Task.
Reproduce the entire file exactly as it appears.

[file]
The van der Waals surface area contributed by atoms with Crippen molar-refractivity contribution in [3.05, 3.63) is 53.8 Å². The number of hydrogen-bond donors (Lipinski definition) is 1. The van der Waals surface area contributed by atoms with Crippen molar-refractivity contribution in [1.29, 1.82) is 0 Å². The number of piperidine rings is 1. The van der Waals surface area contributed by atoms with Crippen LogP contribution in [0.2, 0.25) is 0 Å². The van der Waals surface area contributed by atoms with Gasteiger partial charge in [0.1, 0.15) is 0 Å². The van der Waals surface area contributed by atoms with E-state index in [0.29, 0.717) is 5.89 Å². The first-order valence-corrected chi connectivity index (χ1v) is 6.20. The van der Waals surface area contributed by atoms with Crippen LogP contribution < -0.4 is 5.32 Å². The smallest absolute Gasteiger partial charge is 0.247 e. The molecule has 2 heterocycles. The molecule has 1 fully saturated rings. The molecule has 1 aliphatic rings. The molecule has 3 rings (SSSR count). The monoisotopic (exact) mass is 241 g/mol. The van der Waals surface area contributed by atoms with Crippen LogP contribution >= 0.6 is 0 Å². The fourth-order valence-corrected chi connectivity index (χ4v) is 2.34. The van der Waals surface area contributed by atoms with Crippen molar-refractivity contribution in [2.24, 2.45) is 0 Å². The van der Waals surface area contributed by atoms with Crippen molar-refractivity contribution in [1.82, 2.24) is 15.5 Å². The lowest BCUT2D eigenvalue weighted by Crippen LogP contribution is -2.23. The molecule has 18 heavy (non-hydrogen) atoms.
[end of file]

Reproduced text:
The van der Waals surface area contributed by atoms with Crippen molar-refractivity contribution in [3.05, 3.63) is 53.8 Å². The number of hydrogen-bond donors (Lipinski definition) is 1. The van der Waals surface area contributed by atoms with Crippen molar-refractivity contribution in [1.29, 1.82) is 0 Å². The number of piperidine rings is 1. The van der Waals surface area contributed by atoms with Crippen LogP contribution in [0.2, 0.25) is 0 Å². The van der Waals surface area contributed by atoms with Gasteiger partial charge in [0.1, 0.15) is 0 Å². The van der Waals surface area contributed by atoms with E-state index in [0.29, 0.717) is 5.89 Å². The first-order valence-corrected chi connectivity index (χ1v) is 6.20. The van der Waals surface area contributed by atoms with Crippen LogP contribution < -0.4 is 5.32 Å². The smallest absolute Gasteiger partial charge is 0.247 e. The molecule has 2 heterocycles. The molecule has 1 fully saturated rings. The molecule has 1 aliphatic rings. The molecule has 3 rings (SSSR count). The monoisotopic (exact) mass is 241 g/mol. The van der Waals surface area contributed by atoms with Crippen LogP contribution >= 0.6 is 0 Å². The fourth-order valence-corrected chi connectivity index (χ4v) is 2.34. The van der Waals surface area contributed by atoms with Crippen molar-refractivity contribution in [2.24, 2.45) is 0 Å². The van der Waals surface area contributed by atoms with Crippen molar-refractivity contribution in [1.82, 2.24) is 15.5 Å². The lowest BCUT2D eigenvalue weighted by Crippen LogP contribution is -2.23. The molecule has 18 heavy (non-hydrogen) atoms.